Prior to Covid 19, a number of governments were already in the process of extending the reach of their existing foreign investment regimes to capture minority shareholdings and other means of influence. In the UK, unique amongst Western peers for its lack of a standalone foreign investment regime, work begun by Teresa May's government on such a regime, borrowing concepts from Western economies well versed in foreign investment screening including the US, Australia and Canada, has continued under Prime Minister Boris Johnson. The product of this work: the National Security and Investment Bill, was announced in the Queen's speech in December. After 3 years in development, this legislation looks now both to be imminent (signalled by the Prime Minister's announcement on this topic at PMQ's last week) and urgent.
As the FT article quoted makes clear (Wolf Warriors is a reference to two Chinese action blockbusters featuring Chinese special operation forces and has spawned the phrase ‘wolf warrior diplomacy’ : offensives by Chinese diplomats to defend China’s interests), there is real concern amongst British lawmakers that a confluence of factors including Britain's imminent departure from the transition period of exiting the EU, the EU's own work on foreign investment screening and communique on 25 March urging member states to urgently implement their own domestic legislation and the scope for opportunistic buyers preying on the weak as a result of the crisis are a powerful cocktail leaving British strategic assets ripe for stripping. An additional factor raised are the consequences of increasing investment restrictions after bilateral trade agreements have been struck: in the form of non-regression clauses, trigger penalties or negotiation re-openers. All at a time when Britain is seeking to enter numerous such agreements. This issue can be managed via reservations in FTAs for future legislation (as Australian FTAs include in relation to FIRB).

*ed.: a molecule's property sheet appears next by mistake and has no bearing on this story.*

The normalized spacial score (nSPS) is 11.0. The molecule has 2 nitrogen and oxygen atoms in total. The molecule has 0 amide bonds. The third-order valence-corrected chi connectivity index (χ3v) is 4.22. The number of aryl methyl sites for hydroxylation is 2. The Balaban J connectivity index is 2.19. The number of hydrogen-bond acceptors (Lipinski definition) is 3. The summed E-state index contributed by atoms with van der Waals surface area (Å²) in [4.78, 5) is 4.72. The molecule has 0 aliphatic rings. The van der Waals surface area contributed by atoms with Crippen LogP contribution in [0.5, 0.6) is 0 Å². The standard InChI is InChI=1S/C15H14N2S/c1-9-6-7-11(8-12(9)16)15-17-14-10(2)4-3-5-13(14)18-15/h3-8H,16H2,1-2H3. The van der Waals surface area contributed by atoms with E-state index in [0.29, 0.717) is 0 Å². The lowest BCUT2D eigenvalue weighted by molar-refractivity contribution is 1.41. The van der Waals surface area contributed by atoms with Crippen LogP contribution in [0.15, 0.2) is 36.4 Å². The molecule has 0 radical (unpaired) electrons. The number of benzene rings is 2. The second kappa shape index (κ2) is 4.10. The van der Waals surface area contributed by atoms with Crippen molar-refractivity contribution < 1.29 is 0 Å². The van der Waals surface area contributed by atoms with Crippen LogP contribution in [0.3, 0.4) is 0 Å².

Of particular concern is intellectual property and exportable technology that in the fifth industrial revolution; accelerated by the pandemic crisis; will mean the difference between an economy's success or relegation.
A case of watch this space in terms of the content of the Bill, but in urgency the UK is in good company : New Zealand toughened its foreign investment rules just this morning in the form of the Overseas Investment (Urgent Measures) Amendment Bill which includes a national interest test, an emergency notification regime and a national security and public order call in power.
The UK is very likely to follow suit.
The UK approach must go beyond areas of national security such as military, dual-use, computing hardware and quantum technology sectors already covered by a change in the law two years ago. The current £1m turnover threshold to trigger an inquiry will look huge to many firms after lockdown. Now, with a Covid-induced recession and wolf warriors in China’s embassies and boardrooms, we can’t wait.